If it were a straight fee-for-service, with a reasonable APR if they didn’t pay it back on time, I’d have much less of a problem with it. But payday lenders don’t play that way unless forced to by state regulations.

    You assert that these fees are necessary in order to stay in business, but there’s at least one piece of counter-evidence: non-profit payday lenders. The group in the story charges lower fees, allows people to convert their debts into zero-interest loans (upon taking a finance class), and presumably is a lot less bastardly about collections.

    According to the story, they write off about 4.5% due to non-payment, and another 4.5% goes to administration and overhead.

    I’m still worried that the product they’re selling is too dangerous for unwary consumers. But it’s hard to argue that they need to charge as much as they do — or engage in all the other bastardity.

    @everyone else

    The reason for the military exemption in federal law: Apparently, their debts were interfering with deployment schedules to Iraq, and jeopardizing security clearances. It was considered a military readiness issue more than an ethical issue.

  53. Connie H. says:

    #10

    >The solution to this problem isn’t to outlaw the loans, it’s to teach people basic mathematics.

    The willfully stupid deserve all they get, however, there are the other careful people that are one financial disaster, say a kid who needs expensive medicine, or a necessary car that breaks and needs immediate repair that are all too common. So it’s all too easy to be in a position with no good alternative and start on the spiral of financial doom, when payday loan rates could be capped and still make money for the lenders.

  54. Moriarty says:

    When all else fails, there’s always the implied ad hominem, eh?

    Yes, I have extensive “knowing poor people” credentials. I even have some “being a poor person” credentials. And I happen to think that it’s not worth screwing over poor people just so we can screw over some rich people. In fact, I think that mentality is seriously screwed up and deeply counterproductive. But apparently not liking lose-lose solutions means I’m a heartless bastard who doesn’t care about “social justice.” Neat!

  55. tape says:

    any public official who admits, ON RECORD, to not being able to resist the power of industry bribery should be either:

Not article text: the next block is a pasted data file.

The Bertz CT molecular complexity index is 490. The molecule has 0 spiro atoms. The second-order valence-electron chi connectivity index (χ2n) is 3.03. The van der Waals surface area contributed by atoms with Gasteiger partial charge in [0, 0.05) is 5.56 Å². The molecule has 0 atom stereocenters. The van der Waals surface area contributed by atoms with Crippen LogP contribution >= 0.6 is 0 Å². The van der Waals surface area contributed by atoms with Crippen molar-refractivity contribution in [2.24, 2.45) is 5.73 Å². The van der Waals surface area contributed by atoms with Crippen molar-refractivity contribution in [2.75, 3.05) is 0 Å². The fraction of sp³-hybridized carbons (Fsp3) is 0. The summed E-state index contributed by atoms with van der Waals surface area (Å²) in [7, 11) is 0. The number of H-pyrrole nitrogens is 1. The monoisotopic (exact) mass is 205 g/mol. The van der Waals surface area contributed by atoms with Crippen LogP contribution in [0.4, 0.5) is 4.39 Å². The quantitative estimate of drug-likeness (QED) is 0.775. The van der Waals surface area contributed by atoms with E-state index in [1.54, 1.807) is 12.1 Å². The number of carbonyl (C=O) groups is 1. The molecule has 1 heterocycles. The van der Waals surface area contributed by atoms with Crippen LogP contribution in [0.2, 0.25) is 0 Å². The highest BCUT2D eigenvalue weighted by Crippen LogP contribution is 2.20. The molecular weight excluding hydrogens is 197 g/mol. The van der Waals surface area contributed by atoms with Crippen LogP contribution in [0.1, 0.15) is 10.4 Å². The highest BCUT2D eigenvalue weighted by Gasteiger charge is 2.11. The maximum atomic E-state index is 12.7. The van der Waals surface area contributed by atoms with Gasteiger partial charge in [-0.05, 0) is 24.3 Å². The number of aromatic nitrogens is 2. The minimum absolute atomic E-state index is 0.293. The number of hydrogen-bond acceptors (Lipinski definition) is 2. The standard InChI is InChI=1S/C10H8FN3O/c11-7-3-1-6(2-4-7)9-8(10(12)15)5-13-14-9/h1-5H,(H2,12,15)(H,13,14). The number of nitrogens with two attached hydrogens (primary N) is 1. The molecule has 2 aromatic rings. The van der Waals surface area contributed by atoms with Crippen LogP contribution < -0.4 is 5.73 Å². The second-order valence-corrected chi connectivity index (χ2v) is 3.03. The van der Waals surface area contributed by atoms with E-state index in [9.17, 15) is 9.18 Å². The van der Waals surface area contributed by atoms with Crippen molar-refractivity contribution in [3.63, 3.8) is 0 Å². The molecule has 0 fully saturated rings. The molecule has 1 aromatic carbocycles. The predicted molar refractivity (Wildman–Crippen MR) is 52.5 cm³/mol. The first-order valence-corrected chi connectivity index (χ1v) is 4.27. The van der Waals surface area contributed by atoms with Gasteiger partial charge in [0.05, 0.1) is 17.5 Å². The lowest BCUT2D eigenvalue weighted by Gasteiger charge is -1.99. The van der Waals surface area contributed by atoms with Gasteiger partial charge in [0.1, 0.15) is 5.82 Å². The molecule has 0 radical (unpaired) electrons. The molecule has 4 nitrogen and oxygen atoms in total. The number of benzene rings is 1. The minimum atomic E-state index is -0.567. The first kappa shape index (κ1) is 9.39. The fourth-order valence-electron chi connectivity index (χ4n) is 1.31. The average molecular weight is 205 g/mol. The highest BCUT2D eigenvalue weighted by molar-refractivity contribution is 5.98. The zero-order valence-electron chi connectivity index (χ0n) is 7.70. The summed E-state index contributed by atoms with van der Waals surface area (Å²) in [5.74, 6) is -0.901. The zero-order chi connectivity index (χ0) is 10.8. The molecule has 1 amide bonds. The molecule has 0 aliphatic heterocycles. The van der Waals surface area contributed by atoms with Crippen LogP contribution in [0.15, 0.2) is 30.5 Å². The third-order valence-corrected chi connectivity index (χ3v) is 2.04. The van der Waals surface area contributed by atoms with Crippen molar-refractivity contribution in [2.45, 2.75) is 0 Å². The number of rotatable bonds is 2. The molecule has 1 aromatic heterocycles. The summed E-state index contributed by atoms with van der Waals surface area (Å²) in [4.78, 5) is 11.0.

a) removed from office immediately and put in jail, or
    b) shot, or
    c) both.

  56. Ray DelMundo says:

    I’m assuming that Reps. Gutierrez and Baca are Democrats since their party is not mentioned.

  57. Phikus says:

    Dainel: Over here, very few employers will give an advance, at least in my experience, and most really don’t even want to hear you ask for one. However, I did work for a startup where the COO personally lent me $1000 because my direct deposit was going to arrive a few days late.

  58. Halloween Jack says:

    #6 Chris the Tiki guy: Look at the election results for his district. The only way a Republican could win in IL-4 is if a hurricane came off of Lake Michigan and they had to evacuate the entire district.

  59. damageman says:

    Okay tons of our elected officials are weasels but I actually like this idea.

    Some economist actually support this kind of thing.

    Payday loans are EVIL, rather then cap fees we should raise mandatory fees to the point that no one would ever consider using them. Supply and demand, demand would plummet and supply would dry up in no time.

    I say 600 APR, with very clear, government mandated pay back tables, and graphs to illuminate the actual pay off.

    Payday loan companies are evil, they prey on low income minorities and they should actually be outlawed but mandatory 600% APR would work as well.

  60. chris says:

    Dear Congressmen,
    Grow some balls.
    Love,
    The Public

  61. HollywoodBob says:

    You know the simplest solution to problems like this?

    Stop electing asshats.

  62. sleze says:

    Perhaps I missed this detail when I got Citizenship in the Nation Merit badge but I never knew that lobbiest could be “too powerful to resist.”

  63. Anonymous says:

    @37 “What’s the worst that could happen to him if he said no?”

    These ARE loan sharks we’re talking about here. (http://en.wikipedia.org/wiki/Loan_shark)

  64. Phikus says:

    Any lobbying entity that is “too powerful to resist” is making way too much money already.

    All campaign donations should be capped to prevent this kind of influence on (read: legalized bribery of) our elected officials.

    Damageman: The only people I have ever known to take such a loan were folks desperately clinging to survival. Down here in Texas, there are no laws keeping the utilities from shutting off your power / heat if you don’t meet their arbitrary schedule. They will do very little to work with you ’til the next payday. How does charging these folks usury make it better? It doesn’t. They don’t need less incentive, and less to go around to pay for other essentials. This is pure mustache twisting evil no matter how you slice it.

  65. Takuan says:

    well! That was certainly productive! Anyone for another go around?

  66. slida says:

    Altogether now. Fleece-the-poor! Fleece-the-poor! Block-that-kick!

Leave a Reply